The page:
Ballard et al v. House et al

Filing 16

MEMORANDUM OPINION. Signed by Judge Virginia Emerson Hopkins on 4/22/2015. (JLC)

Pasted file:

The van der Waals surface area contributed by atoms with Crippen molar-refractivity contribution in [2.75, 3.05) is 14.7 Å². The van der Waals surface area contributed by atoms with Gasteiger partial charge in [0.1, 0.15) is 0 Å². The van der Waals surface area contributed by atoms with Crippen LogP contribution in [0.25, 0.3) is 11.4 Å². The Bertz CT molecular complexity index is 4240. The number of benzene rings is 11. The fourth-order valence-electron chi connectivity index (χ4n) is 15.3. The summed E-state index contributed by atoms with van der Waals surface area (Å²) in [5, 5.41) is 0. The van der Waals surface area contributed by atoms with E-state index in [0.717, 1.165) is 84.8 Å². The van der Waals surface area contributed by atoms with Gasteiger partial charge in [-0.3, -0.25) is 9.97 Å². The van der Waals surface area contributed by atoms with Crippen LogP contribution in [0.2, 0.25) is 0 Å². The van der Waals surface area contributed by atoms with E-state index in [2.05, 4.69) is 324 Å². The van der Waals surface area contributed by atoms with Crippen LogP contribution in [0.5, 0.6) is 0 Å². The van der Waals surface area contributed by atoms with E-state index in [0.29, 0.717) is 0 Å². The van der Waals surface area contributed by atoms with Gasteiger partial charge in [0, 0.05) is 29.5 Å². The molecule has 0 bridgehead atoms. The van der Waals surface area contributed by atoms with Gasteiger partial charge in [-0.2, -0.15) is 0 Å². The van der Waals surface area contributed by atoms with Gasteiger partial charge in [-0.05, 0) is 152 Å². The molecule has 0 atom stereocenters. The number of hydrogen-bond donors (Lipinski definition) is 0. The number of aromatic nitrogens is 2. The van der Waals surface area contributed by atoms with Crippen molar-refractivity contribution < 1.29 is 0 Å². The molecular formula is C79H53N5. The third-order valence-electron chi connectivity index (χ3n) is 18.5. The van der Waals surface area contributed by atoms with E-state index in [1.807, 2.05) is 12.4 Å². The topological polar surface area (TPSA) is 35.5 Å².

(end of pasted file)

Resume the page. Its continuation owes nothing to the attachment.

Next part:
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FILED 2015 Apr-22 PM 05:26 U.S. DISTRICT COURT N.D. OF ALABAMA IN THE UNITED STATES DISTRICT COURT FOR THE NORTHERN DISTRICT OF ALABAMA EASTERN DIVISION DIANNE BALLARD, WILLIE BALLARD, and SHANTRE JENNINGS, ) ) ) ) Plaintiffs, ) ) v. ) Case No.: 1:14-CV-2487-VEH ) SHANE HOUSE, TONY ) HUBBARD, and TRENT ADAMS in ) their professional and individual ) capacities, ) ) Defendants. ) MEMORANDUM OPINION I. Introduction On December 30, 2014, Plaintiffs Dianne Ballard (“Ms. Ballard”), her husband, Willie Ballard (“Mr. Ballard”), and her daughter, Shantre Jennings (“Ms. Jennings”), initiated this civil rights lawsuit against three defendants sued in their official and individual capacities: Shane House (“Officer House), Tony Hubbard (“Officer Hubbard”), and Trent Adams (“Officer Adams”). (Doc. 1). Pending before the court are Officer Adams’s Motion To Dismiss (Doc. 9) (“Adams’s Motion”) filed on March 31, 2015, Officer Hubbard’s Motion To Dismiss (Doc. 12) (“Hubbard’s Motion”) filed on March 31, 2015, and Officer House’s Motion To Dismiss (Doc. 13) (the “House’s Motion”) filed on April 1, 2015. Plaintiffs have not opposed any of these motions and, their deadline to do so under Appendix III to the court’s Uniform Initial Order (Doc. 18) expired on April 14, 2015, and April 15, 2015, respectively. (See Doc. 18 at 23 (“The opponent’s responsive brief shall be filed no later than fourteen (14) calendar days thereafter.”) (emphasis in original)). For the reasons explained below, all three motions are due to be granted in part and otherwise termed as moot. II. Standards A. Rule 12(b)(6) A Rule 12(b)(6) motion attacks the legal sufficiency of the complaint. See Fed. R. Civ. P. 12(b)(6) (“[A] party may assert the following defenses by motion: (6) failure to state a claim upon which relief can be granted[.]”). The Federal Rules of Civil Procedure require only that the complaint provide “‘a short and plain statement of the claim’ that will give the defendant fair notice of what the plaintiff’s claim is and the grounds upon which it rests.” Conley v. Gibson, 355 U.S. 41, 47, 78 S. Ct. 99, 103, 2 L. Ed. 2d 80 (1957) (footnote omitted) (quoting Fed. R. Civ. P. 8(a)(2)), abrogated by Bell Atlantic Corp. v. Twombly, 550 U.S. 544, 556, 127 S. Ct. 1955, 1965, 167 L. Ed. 2d 929 (2007); see also Fed. R. Civ. P. 8(a) (setting forth general pleading requirements for a complaint including providing “a short and plain 2 statement of the claim showing that the pleader is entitled to relief”). While a plaintiff must provide the grounds of her entitlement to relief, Rule 8 does not mandate the inclusion of “detailed factual allegations” within a complaint. Twombly, 550 U.S. at 555, 127 S. Ct. at 1964 (quoting Conley, 355 U.S. at 47, 78 S. Ct. at 103). However, at the same time, “it demands more than an unadorned, the-defendant-unlawfully-harmed-me accusation.” Ashcroft v. Iqbal, 556 U.S. 662, 678, 129 S. Ct. 1937, 1949, 173 L. Ed. 2d 868 (2009). “[O]nce a claim has been stated adequately, it may be supported by showing any set of facts consistent with the allegations in the complaint.” Twombly, 550 U.S. at 563, 127 S. Ct. at 1969. “[A] court considering a motion to dismiss can choose to begin by identifying pleadings that, because they are no more than conclusions, are not entitled to the assumption of truth.” Iqbal, 556 U.S. at 679, 129 S. Ct. at 1950. “While legal conclusions can provide the framework of a complaint, they must be supported by factual allegations.” Id. “When there are well-pleaded factual allegations, a court should assume their veracity and then determine whether they plausibly give rise to an entitlement to relief.” Id. (emphasis added). “Under Twombly’s construction of Rule 8 . . . [a plaintiff’s] complaint [must] ‘nudge[] [any] claims’ . . . ‘across the line from conceivable to plausible.’ Ibid.” Iqbal, 556 U.S. at 680, 129 S. Ct. at 1950-51. A claim is plausible on its face “when the plaintiff pleads factual content that 3 allows the court to draw the reasonable inference that the defendant is liable for the misconduct alleged.” Iqbal, 556 U.S. at 678, 129 S. Ct. at 1949. “The plausibility standard is not akin to a ‘probability requirement,’ but it asks for more than a sheer possibility that a defendant has acted unlawfully.” Id. (quoting Twombly, 550 U.S. at 556, 127 S. Ct. at 1965). B. Qualified Immunity All defendants assert that qualified immunity bars Plaintiffs’ § 1983 claims brought against them in their personal capacities. “The defense of qualified immunity completely protects government officials performing discretionary functions from suit in their individual capacities unless their conduct violates ‘clearly established statutory or constitutional rights of which a reasonable person would have known.’” Cottone v. Jenne, 326 F.3d 1352, 1357 (11th Cir. 2003) (internal quotation marks omitted) (quoting Gonzalez v. Reno, 325 F.3d 1228, 1233 (11th Cir. 2003)). “To receive qualified immunity, a government official first must prove that he was acting within his discretionary authority.” Id. This is a two-part test. Under the first step, “the defendant must [prove that he or she was] performing a function that, but for the alleged constitutional infirmity, would have fallen within his legitimate job description.” Holloman ex rel. Holloman v. Harland, 370 F.3d 1252, 1266 (11th Cir. 2004). Next, the defendant must prove 4 that he or she was “executing that job-related function.” Id. at 1267. “Once a defendant establishes that he was acting within his discretionary authority, the burden shifts to the plaintiff to show that the defendant is not entitled to qualified immunity.” Cottone, 326 F.3d at 1358. Until 2009, the Supreme Court required a two-part inquiry to determine the applicability of qualified immunity, as established by Saucier v. Katz, 533 U.S. 194, 201, 121 S. Ct. 2151, 2156, 150 L. Ed. 2d 272 (2001). Under the Saucier test, “[t]he threshold inquiry a court must undertake in a qualified immunity analysis is whether [the] plaintiff’s allegations, if true, establish a constitutional violation.” Hope v. Pelzer, 536 U.S. 730, 736, 122 S. Ct. 2508, 2513,153 L. Ed. 2d 666 (2002). If, under the plaintiff’s allegations, the defendants would have violated a constitutional right, “the next, sequential step is to ask whether the right was clearly established.” Cottone, 326 F.3d at 1358 (quoting Saucier, 533 U.S. at 201, 121 S. Ct. at 2156). The “clearly established” requirement is designed to assure that officers have fair notice of the conduct which is proscribed. Hope, 536 U.S. at 739, 122 S. Ct. at 2515. This second inquiry ensures “that before they are subjected to suit, officers are on notice their conduct is unlawful.” Saucier, 533 U.S. at 206, 121 S. Ct. at 2158. 5 The “unlawfulness must be apparent” under preexisting law.1 Anderson v. Creighton, 483 U.S. 635, 640, 107 S. Ct. 3034, 3039, 97 L. Ed. 2d 523 (1987) (citing Malley v. Briggs, 475 U.S. 335, 344-45, 106 S. Ct. 1092, 1097-98, 89 L. Ed. 2d 271 (1986)). Therefore, a temporal requirement exists related to this inquiry. More particularly, a plaintiff must show that a reasonable public officer would not have believed her actions to be lawful in light of law that was clearly established at the time of the purported violation. See Anderson, 483 U.S. at 639,107 S. Ct. at 3038 (“[W]hether an official protected by qualified immunity may be held personally liable for an allegedly unlawful official action generally turns on the ‘objective legal reasonableness’ of the action[,] assessed in light of the legal rules that were ‘clearly established’ at the time it was taken[.]”) (emphasis added) (citation omitted); Brosseau v. Haugen, 543 U.S. 194, 198, 125 S. Ct. 596, 599, 160 L. Ed. 2d 583 (2004) (“If the law at that time did not clearly establish that the officer’s conduct would violate the Constitution, the officer should not be subject to liability or, indeed, even the burdens of litigation.”) (emphasis added); Brosseau, 543 U.S. at 198, 125 S. Ct. at 599 (“Because the focus is on whether the officer had fair notice that her 1 Only Supreme Court, Eleventh Circuit, and Alabama Supreme Court cases can “clearly establish” the law in this litigation. See Thomas v. Roberts, 323 F.3d 950, 953 (11th Cir. 2003) (“In this circuit, rights are ‘clearly established’ by decisions of the Supreme Court, this court, or the highest court of the state in which the case arose.” (citing Hamilton v. Cannon, 80 F.3d 1525, 1532 n.7 (11th Cir. 1996))). 6 conduct was unlawful, reasonableness is judged against the backdrop of the law at the time of the conduct.”) (emphasis added); see also Johnson v. Clifton, 74 F.3d 1087, 1093 (11th Cir. 1996) (“We know of no [preexisting] case which might have clearly told Clifton that he could not take the disciplinary action indicated by an investigation which was initiated before he even knew about the allegedly protected speech, and in circumstances where the public concern implication was doubtful.”). However, the Saucier framework was made non-mandatory by the Supreme Court in Pearson v. Callahan, 555 U.S. 223, 236, 129 S. Ct. 808, 818, 172 L. Ed. 2d 565 (2009), in which the Court concluded that, “while the sequence set forth [in Saucier] is often appropriate, it should no longer be regarded as mandatory.” Thus, “judges of the district courts and the courts of appeals should be permitted to exercise their sound discretion in deciding which of the two prongs of the qualified immunity analysis should be addressed first in light of the circumstances in the particular case at hand.” Id. Despite the Supreme Court’s modification of Saucier’s analytical process, the substantive analysis remains unchanged; an officer is entitled to qualified immunity protection as long as he “could have believed” his conduct was lawful. Hunter v. Bryan, 502 U.S. 224, 227, 112 S. Ct. 534, 536, 116 L. Ed. 2d 589 (1991).Therefore, to deny immunity, a plaintiff must affirmatively demonstrate that “no reasonable 7 competent officer would have” acted as the public official did. Malley v. Briggs, 475 U.S. 335, 341, 106 S. Ct. 1092, 1096, 89 L. Ed. 2d 271 (1986). In determining whether the plaintiff meets this burden in the context of a motion to dismiss, this court is guided by the Eleventh Circuit’s holding in Randall v. Scott, 610 F.3d 701 (11th Cir. 2010), which clarifies that the so-called heightened pleading rule no longer applies to civil rights cases in which a qualified immunity defense is asserted: While Swann, GJR, and Danley reaffirm application of a heightened pleading standard for § 1983 cases involving defendants able to assert qualified immunity, we agree with Randall that those cases were effectively overturned by the Iqbal court. Pleadings for § 1983 cases involving defendants who are able to assert qualified immunity as a defense shall now be held to comply with the standards described in Iqbal. A district court considering a motion to dismiss shall begin by identifying conclusory allegations that are not entitled to an assumption of truth-legal conclusions must be supported by factual allegations. The district court should assume, on a case-by-case basis, that well pleaded factual allegations are true, and then determine whether they plausibly give rise to an entitlement to relief. . . . After Iqbal it is clear that there is no “heightened pleading standard” as it relates to cases governed by Rule 8(a)(2), including civil rights complaints. All that remains is the Rule 9 heightened pleading standard. Randall, 610 F.3d at 709-10 (emphasis added) (footnote omitted). C. Plaintiffs’ Failure To Oppose Plaintiffs’ failure to file any opposition does not automatically mean that all 8 three motions are due to be granted. As explained by Judge Steele in Branch Banking and Trust Co. v. Howard, No. 12–0175–WS–N, 2013 WL 172903, *1 (S.D. Ala. Jan. 16, 2013): As noted, Churchill and Howard elected not to be heard in response to BB & T’s Amended Motion to Dismiss. Notwithstanding that omission, BB & T (as Rule 12(b)(6) movant) bears the initial burden of demonstrating that it is entitled to dismissal of the counterclaims. Churchill’s and Howard’s lack of response to the Rule 12(b)(6) Motion does not trigger the kneejerk granting of such Motion on an abandonment theory. See Gailes v. Marengo County Sheriff’s Dep’t, 2013 WL 81227, *5 (S.D. Ala. Jan. 4, 2013) (“the Court will not treat a claim as abandoned merely because the plaintiff has not defended it in opposition to a motion to dismiss”). Rather, it remains BB & T’s burden as movant to establish its entitlement to relief under Rule 12(b)(6). In light of these circumstances, the Court scrutinizes BB & T’s Motion to Dismiss in accordance with the following legal standard: “the Court will review the merits of the [movant]’s position and, if it is clearly incorrect or inadequate to satisfy the [movant]’s initial burden, will deny the motion despite the [nonmovant]’s failure to respond. If, however, the [movant]’s presentation is adequate to satisfy its initial burden, the Court will not deny the motion based on arguments the [nonmovant] could have made but by silence elected not to raise.” Id. Branch Banking, 2013 WL 172903, *1 (footnotes omitted). III. Analysis General Ruling Having studied Defendants’ motions and Plaintiffs’ pleading, the court concludes that Plaintiffs’ claims, as presently pled, are all implausible because they are barred by the accrual of the applicable Alabama two-year statute of limitations 9 catchall provision, namely Ala. Code § 6-2-38(l) (“All actions for any injury to the person or rights of another not arising from contract and not specifically enumerated in this section must be brought within two years.”). Further, nothing in their complaint suggests that the court should consider tolling the accrual of Plaintiffs’ claims. As explained more specifically by Officer Adams in his brief, “Plaintiffs’ federal and state law claims arise from alleged acts that occurred on October 20, 2012.” (Doc. 10 at 7). However, “Plaintiffs did not file their Complaint with this Court until December 30, 2014.” Id. Consequently, “so long as the statute of limitations began to accrue on October 20, 2012 [or even shortly thereafter], Plaintiffs filed their claims over two-months after the statute of limitations had expired.” (Id. at 7-8). Given the adequate and straightforward presentation of Defendants’ collective position regarding untimeliness and Plaintiffs’ corresponding silence, the court is under no obligation to construct and consider possible counter arguments in Plaintiffs’ favor. See Branch Banking, supra at 9. The court addresses the untimeliness of each particular claim in greater detail below. 10 Specific Rulings A. Plaintiffs’ § 1983 Federal Claims Concerning Plaintiffs’ § 1983 claims generally: In § 1983 actions, the statute of limitations is taken from a state’s statute of limitation for personal-injury tort actions. Wallace v. Kato, 549 U.S. 384, 387 (2007). In Alabama, that statute of limitations is two years. Holt v. Valls, 395 F. App’x 604, 606 (11th Cir. 2010) (citing Ala. Code § 6-2-38). . . . While § 1983 claims barrow the statute of limitations from the forum state, when the statute of limitation begins to accrue is a matter of federal law. Wallace, 549 U.S. 384, 388 (2007) (stating “the accrual date of a § 1983 cause of action is a question of federal law that is not resolved by reference to state law”). Under federal law, the statute of limitations begins to accrue “when the plaintiff has a complete and present cause of action.” Wallace, 549 U.S. at 388. The Eleventh Circuit has stated that “[t]he statute of limitations on a section 1983 claim begins to run when the facts which would support a cause of action are apparent or should be apparent to a person with a reasonably prudent regard for his rights.” Van Poyck v. McCollum, 646 F.3d 865, 867 (11th Cir. 2011). (Doc. 10 at 7, 8 (emphasis added)). Under this Wallace/Van Poyck framework, Plaintiffs should have reasonably been aware that they had a valid § 1983 excessive force claim against Defendants at the time in which the challenged force was used against them–October 20, 2012. Therefore, with an accrual date of October 20, 2012, October 20, 2014, was the latest date on which Plaintiffs could have timely filed their excessive force claim (absent 11 any tolling, which has not been alleged here). See, e.g., Curtis v. Gordon Police Dep’t, No. Civ. A. 504CV281WDO, 2005 WL 3262960, at *1 (M.D. Ga. Dec. 1, 2005) (“Accordingly, absent any cause for tolling, the limitations period for Plaintiff’s claims commenced on August 26, 1999 [i.e., the day on which the force was used] and expired on August 26, 2001.”). As for Plaintiffs’ unlawful arrest/false imprisonment count, “the statute of limitations upon a § 1983 claim seeking damages for a false arrest in violation of the Fourth Amendment, where the arrest is followed by criminal proceedings, begins to run at the time the claimant becomes detained pursuant to legal process.” Wallace, 549 U.S. at 397. To the extent that Plaintiffs were detained by legal process on October 20, 2012, this means that their federal false arrest claim accrued on October 20, 2014. See, e.g., Ferguson v. City of Jasper, No. 5:13–CV–1678–AKK–JEO, 2014 WL 4957218, at *7 (N.D. Ala. 2014) (“Plaintiff’s cause of action against the defendants for unlawful arrest accrued on June 20, 2008, the day he was arrested; he therefore had until June 20, 2010, to file a § 1983 action.”). Alternatively, the accrual of Plaintiffs’ false imprisonment claim is tied to the date on which any of their arrest warrant(s) were signed by the magistrate. See Ferguson, 2014 WL 4957218, at *7 (“His cause of action against the defendants for false imprisonment accrued on June 23, 2008, the day the magistrate signed the arrest 12 warrant; he therefore had until June 23, 2010, to file a § 1983 action.” (emphasis added)). Relying upon Burgest v. McAfee, 264 F. App’x 850, 852 (11th Cir. 2008) as persuasive authority, Officer Adams argues that: Plaintiffs’ claim[] [for false imprisonment] [is] ripe for dismissal as a matter of law. In Burgest, the Eleventh Circuit, in upholding a district court’s grant of a motion to dismiss a false arrest claim, “assumed” the court in the underlying state criminal proceeding properly applied Florida law requiring that “every arrested person shall be taken before a judicial officer . . . within 24 hours of arrest.” Burgest, 264 F. App’x at 852 (citing Fla. R. Crim. P. 3.130(a)). “[W]e assume that Burgest received an initial appearance on November 13, 1998, at which point his complaint for false imprisonment accrued. When this ‘legal process was initiated against him,’ the period of limitation began ‘to run.’” Id. (citing see Wallace, 549 U.S. at 389). The State Alabama, similar to the State of Florida, has a statute requiring that arrestees receive process shortly, within forty-eight hours, after their arrest. See Ala. R. Crim. P. 4.3(a)(1)(iii). Specifically, the statute states that following a warrantless arrest, an arrestee: [s]hall be afforded an opportunity to make bail in accordance with Rules 4.3(b) and 4.4. A judge or magistrate in the county of arrest shall determine whether probable cause exists to believe that the defendant committed the charged offense. . . . If a probable cause determination is not made by a judge or magistrate without undue delay, and in any event later than forty-eight (48) hours after arrest, then . . . the person should be released upon execution of an appearance bond set in the amount of minimum bond. Ala. R. Crim. P. 4.3(a)(1)(iii) (emphasis added). Applying Alabama law, 13 Plaintiffs [by way of the Burgest assumption] appeared before a judge or magistrate within 2-days after their arrests on October 20, 2012, causing their false imprisonment claims to begin accruing on October 22, 2012. Plaintiffs filed their Complaint December 30, 2014, (Doc. 1), which was over two months after the statute of limitations had expired. (Doc. 10 at 11-12 (emphasis by underlining added)). This court is persuaded to follow Burgest and agrees with Officer Adams that Plaintiffs’ false imprisonment claim, by operation of Alabama’s warrantless arrest procedures, began to accrue on Monday, October 22, 2012, i.e., within 48 hours of Saturday, October 20, 2012, at the latest. As a result, Plaintiffs’ complaint should have been filed no later than October 22, 2014, in order to preserve that particular federal cause of action. Therefore, consistent with the above analysis, all of Plaintiffs’ § 1983 claims are implausibly pled and due to be dismissed because they are, from the face of Plaintiffs’ complaint, time-barred by the accrued application of § 6-2-38(l). B. Plaintiffs’ Alabama Assault and Battery Claim As Officer Adams explains the untimeliness of Plaintiffs’ assault and battery claim: In Alabama, a cause of action “accrues” when the actual damage or injury is sustained. Ex parte Stonebrook Development, L.L.C., 854 So. 2d 584, 588-89 (Ala. 2003); Choice Builders, Inc. v. Complete Landscape Service, Inc., 955 So. 2d 437, 441 (Ala. Civ. App. 2006). In other words, a cause of action accrues as soon as a party is entitled to 14 maintain an action. Booker v. United American Ins. Co., 700 So. 2d 1333, 1339 (Ala. 1997). Additionally, there is no “discovery rule” under which the cause of action does not accrue until the injury or damage is discovered. Boyce v. Cassese, 941 So. 2d 932, 946 (Ala. 2006) (Alabama has no “discovery rule” with respect to negligence or wantonness actions that would toll the running of the limitations period). Thus, Plaintiffs’ state law claim for assault and battery is barred by the statute of limitations. (Doc. 10 at 9-10). The court concurs with this analysis and finds that Plaintiffs’ assault and battery claim is implausibly pled because it was not filed on or before October 20, 2014. See Wright v. Wright, 654 So. 2d 542, 544 (Ala. 1995) (“Mrs. Wright provided no evidence of an assault or a battery committed against her by Mr. Wright since 1981, and an action based on such torts occurring that far back is barred by the statute of limitations.” (citing Ala. Code § 6-2-38(l))). Once again, nothing alleged in Plaintiffs’ complaint suggests that tolling the applicable statute of limitations for assault and battery is appropriate in this instance. Therefore, consistent with the above analysis, Plaintiffs’ assault and battery claim is also due to be dismissed as untimely and implausible by the accrued application of § 6-2-38(l). IV. Conclusion In sum, Adams’s Motion, Hubbard’s Motion, and Houses’s Motion are due to 15 be granted on the basis that Plaintiffs’ claims are all untimely and implausibly alleged from a statute of limitations standpoint. The court does not reach the other grounds offered in support of dismissal, including qualified immunity, state agent immunity, scope of official capacity relief, and the inappropriate shotgun characteristics of Plaintiffs’ complaint. Consequently, those unaddressed portions of the three motions are due to be termed as moot. Finally, the court will enter a final judgment order dismissing Plaintiffs’ case with prejudice. DONE and ORDERED this the 22nd day of April, 2015. VIRGINIA EMERSON HOPKINS United States District Judge 16